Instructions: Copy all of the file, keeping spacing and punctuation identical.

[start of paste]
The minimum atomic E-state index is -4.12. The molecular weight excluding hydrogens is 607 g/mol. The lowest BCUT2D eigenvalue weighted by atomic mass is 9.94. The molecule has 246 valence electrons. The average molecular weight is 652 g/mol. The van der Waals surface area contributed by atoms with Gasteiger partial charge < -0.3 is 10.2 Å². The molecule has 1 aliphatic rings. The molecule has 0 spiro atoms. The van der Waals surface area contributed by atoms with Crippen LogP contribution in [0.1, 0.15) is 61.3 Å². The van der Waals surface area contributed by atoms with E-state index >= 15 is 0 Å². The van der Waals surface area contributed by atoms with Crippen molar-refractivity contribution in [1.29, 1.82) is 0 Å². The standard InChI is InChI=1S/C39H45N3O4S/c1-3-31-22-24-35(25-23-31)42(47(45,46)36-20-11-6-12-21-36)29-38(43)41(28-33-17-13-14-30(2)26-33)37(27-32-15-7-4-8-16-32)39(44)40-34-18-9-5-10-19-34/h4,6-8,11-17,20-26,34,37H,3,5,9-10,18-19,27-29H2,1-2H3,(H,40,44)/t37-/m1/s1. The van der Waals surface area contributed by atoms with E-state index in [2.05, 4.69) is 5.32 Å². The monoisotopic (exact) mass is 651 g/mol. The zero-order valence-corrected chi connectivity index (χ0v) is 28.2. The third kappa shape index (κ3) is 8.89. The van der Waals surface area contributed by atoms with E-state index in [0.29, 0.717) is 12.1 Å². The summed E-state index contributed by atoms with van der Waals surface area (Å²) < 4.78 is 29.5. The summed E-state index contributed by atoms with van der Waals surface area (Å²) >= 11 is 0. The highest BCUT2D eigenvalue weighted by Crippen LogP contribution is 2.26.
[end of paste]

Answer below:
The minimum atomic E-state index is -4.12. The molecular weight excluding hydrogens is 607 g/mol. The lowest BCUT2D eigenvalue weighted by atomic mass is 9.94. The molecule has 246 valence electrons. The average molecular weight is 652 g/mol. The van der Waals surface area contributed by atoms with Gasteiger partial charge < -0.3 is 10.2 Å². The molecule has 1 aliphatic rings. The molecule has 0 spiro atoms. The van der Waals surface area contributed by atoms with Crippen LogP contribution in [0.1, 0.15) is 61.3 Å². The van der Waals surface area contributed by atoms with E-state index >= 15 is 0 Å². The van der Waals surface area contributed by atoms with Crippen molar-refractivity contribution in [1.29, 1.82) is 0 Å². The standard InChI is InChI=1S/C39H45N3O4S/c1-3-31-22-24-35(25-23-31)42(47(45,46)36-20-11-6-12-21-36)29-38(43)41(28-33-17-13-14-30(2)26-33)37(27-32-15-7-4-8-16-32)39(44)40-34-18-9-5-10-19-34/h4,6-8,11-17,20-26,34,37H,3,5,9-10,18-19,27-29H2,1-2H3,(H,40,44)/t37-/m1/s1. The van der Waals surface area contributed by atoms with E-state index in [2.05, 4.69) is 5.32 Å². The monoisotopic (exact) mass is 651 g/mol. The zero-order valence-corrected chi connectivity index (χ0v) is 28.2. The third kappa shape index (κ3) is 8.89. The van der Waals surface area contributed by atoms with E-state index in [0.29, 0.717) is 12.1 Å². The summed E-state index contributed by atoms with van der Waals surface area (Å²) < 4.78 is 29.5. The summed E-state index contributed by atoms with van der Waals surface area (Å²) >= 11 is 0. The highest BCUT2D eigenvalue weighted by Crippen LogP contribution is 2.26.